Ensuring the quality and sustainability of space

Comparing these different public spaces with natural resources, we can concur with Elinor Ostrom, who in her book Governing the Commons: The Evolution of Institutions for Collective Action suggested ways of managing and governing these spaces that will enable us to preserve their qualities and ensure their sustainability. This requires us to involve the full range of stakeholders in the management of these areas. We have neighbours who must co-exist there. We have people who work in them and others who “exploit them”. We have users of these areas, in some cases users of the services that have been established in them, and in other cases users of the physical space (who may or may not be residents). The flows of occupation of these spaces are variable throughout any given day and throughout the year.

Depending on the dimensions of spaces and the density of uses and occupants, a rivalry of uses may occur and degenerate into potentially serious shortfalls in space resources. When it comes to the uses and availability of the city’s spaces, at the end of the day there are always winners and losers. And in Barcelona, these tensions are more frequent in the districts and in spaces where densities and rivalries are more intense.

Photo: Dani Codina.
A bio-construction workshop for Gardenyes de Sarrià, a community area that has been built around urban gardens, bio-construction workshops and activities organised by district associations. The space is included within the Pla Buits initiative and is managed by the l’Associació Cultural Casa Orlandai.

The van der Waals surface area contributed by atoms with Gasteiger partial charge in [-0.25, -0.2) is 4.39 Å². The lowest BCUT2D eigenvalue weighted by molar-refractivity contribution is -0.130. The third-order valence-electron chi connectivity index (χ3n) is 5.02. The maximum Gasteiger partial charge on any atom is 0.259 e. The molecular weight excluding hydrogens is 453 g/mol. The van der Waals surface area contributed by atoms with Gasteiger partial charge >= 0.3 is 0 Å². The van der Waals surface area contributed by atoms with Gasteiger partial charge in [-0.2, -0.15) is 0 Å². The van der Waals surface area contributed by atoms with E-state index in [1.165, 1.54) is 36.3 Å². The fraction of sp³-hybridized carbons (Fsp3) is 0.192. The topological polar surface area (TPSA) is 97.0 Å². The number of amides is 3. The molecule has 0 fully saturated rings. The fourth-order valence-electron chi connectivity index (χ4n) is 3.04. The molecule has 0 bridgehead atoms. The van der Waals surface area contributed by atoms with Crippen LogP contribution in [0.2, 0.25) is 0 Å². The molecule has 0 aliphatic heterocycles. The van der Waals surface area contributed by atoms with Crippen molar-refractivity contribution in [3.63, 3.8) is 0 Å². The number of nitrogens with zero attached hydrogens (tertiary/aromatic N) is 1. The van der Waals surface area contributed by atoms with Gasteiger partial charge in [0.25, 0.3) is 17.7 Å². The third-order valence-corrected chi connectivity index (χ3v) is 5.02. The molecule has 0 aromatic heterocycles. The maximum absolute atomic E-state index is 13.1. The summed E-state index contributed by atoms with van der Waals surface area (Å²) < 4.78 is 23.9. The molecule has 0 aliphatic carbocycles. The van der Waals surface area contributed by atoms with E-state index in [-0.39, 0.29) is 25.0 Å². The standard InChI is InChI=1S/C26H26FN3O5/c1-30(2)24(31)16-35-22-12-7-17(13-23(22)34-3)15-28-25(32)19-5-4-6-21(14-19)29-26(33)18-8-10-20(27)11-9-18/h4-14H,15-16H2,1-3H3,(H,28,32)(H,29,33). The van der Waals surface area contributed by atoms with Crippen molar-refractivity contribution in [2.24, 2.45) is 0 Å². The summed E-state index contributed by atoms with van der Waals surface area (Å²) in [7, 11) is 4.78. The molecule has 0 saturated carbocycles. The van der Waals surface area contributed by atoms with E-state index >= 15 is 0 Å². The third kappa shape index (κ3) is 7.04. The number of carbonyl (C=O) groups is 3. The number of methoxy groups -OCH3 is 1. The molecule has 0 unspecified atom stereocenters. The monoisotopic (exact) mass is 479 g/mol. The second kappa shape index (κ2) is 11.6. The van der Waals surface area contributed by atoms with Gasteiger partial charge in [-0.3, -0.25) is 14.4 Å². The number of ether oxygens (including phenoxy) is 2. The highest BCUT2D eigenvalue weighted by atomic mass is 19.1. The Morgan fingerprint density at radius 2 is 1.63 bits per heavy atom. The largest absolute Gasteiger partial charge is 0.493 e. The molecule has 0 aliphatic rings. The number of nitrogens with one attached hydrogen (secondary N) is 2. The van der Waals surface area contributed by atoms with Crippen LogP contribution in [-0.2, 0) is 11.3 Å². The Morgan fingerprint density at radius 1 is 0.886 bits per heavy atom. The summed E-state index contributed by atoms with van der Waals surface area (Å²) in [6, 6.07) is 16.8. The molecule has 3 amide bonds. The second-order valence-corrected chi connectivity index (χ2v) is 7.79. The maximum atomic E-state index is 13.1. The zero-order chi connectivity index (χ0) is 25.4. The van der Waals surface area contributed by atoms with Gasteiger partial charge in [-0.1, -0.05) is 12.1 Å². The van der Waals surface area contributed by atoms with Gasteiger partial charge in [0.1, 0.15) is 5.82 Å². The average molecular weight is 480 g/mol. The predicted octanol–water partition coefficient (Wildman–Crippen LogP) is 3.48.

So then, how can we govern or manage these spaces in a way that will facilitate open and varied use? I would also ask, how can we do so while ensuring the preservation of our often-expressed ideals of citizenship? We must ensure the existence of what might be called vital space. That is, areas in the city that can be used in a general way and without commoditisation and use restrictions (parks, riverbanks, beaches, etc.). Moreover, every city must have, when needed, political and social spaces – spaces that embody the right every citizen has to the city (squares, streets). And of course, there will also be public spaces where commercial and mercantile profiteering is allowed (markets, terraces, vendors), with the conditions and restrictions needed to avoid conflicts and to avoid rejecting the above-stated principles.

Individual autonomy, equality and diversity

Obviously, and within the perspective I am defending, it will be necessary to work on enhancing diversity and prevent limitations from being placed on access to the city’s public spaces. Taking the idea a step further, we could say that one of the clearest elements in recent times is the inclusion of the concept of diversity within the classic tension between freedom and equality. Given that progress has been made, we could say that citizenship stems from a triangle of tension between individual autonomy, equality and diversity.